Last week, CNBC released its annual report on “America’s Top States for Business.” Using seven categories, Indiana came in overall at No. 14. But in one, the Hoosier state stood out in 48th place: workforce quality. That’s right, only two states are worse than Indiana (Missouri and Vermont). Kentucky, of all places, came in at No. 17 in workforce quality.
So, when it comes to spending money to better prepare Indiana’s next generation for high-paying jobs, there’s no better place to do that in secondary and post-secondary public education [“Indiana finishes fiscal year with more than $6 billion in reserves,” IBJ.com, July 15]. For starters, Indiana should amend the decades-old law that requires students to attend high school only through age 16. Every student should now be required to attend school until they graduate. No exceptions.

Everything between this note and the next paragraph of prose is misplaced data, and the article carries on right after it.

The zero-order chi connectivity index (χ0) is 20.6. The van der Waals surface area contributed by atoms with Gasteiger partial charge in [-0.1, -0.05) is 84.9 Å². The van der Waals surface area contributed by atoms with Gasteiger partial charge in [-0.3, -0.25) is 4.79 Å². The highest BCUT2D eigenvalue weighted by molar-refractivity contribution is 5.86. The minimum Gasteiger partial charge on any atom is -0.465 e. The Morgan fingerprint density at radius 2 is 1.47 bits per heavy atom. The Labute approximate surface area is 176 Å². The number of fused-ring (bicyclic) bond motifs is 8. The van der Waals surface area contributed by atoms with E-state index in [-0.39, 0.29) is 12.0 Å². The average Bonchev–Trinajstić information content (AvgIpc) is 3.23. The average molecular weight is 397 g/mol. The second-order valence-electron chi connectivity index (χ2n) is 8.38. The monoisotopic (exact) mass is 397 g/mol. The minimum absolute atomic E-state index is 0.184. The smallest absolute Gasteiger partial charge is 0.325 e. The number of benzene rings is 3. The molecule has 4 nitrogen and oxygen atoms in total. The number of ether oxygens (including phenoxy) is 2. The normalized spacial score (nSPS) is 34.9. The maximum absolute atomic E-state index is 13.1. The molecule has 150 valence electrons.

Then, Indiana should offer the first year of community college at no cost to every high school graduate, regardless of their graduating GPA, and the second year at no additional cost for students who achieved a 2.5 GPA in their first year.
Finally, every high school and community college should revise their curriculum to include STEM and business courses.
Using some of the billions in surplus revenue to jump-start these initiatives will go a long way to not only improving the prosperity of future generations of Hoosiers but of the state of Indiana as well.
– Brent Bahler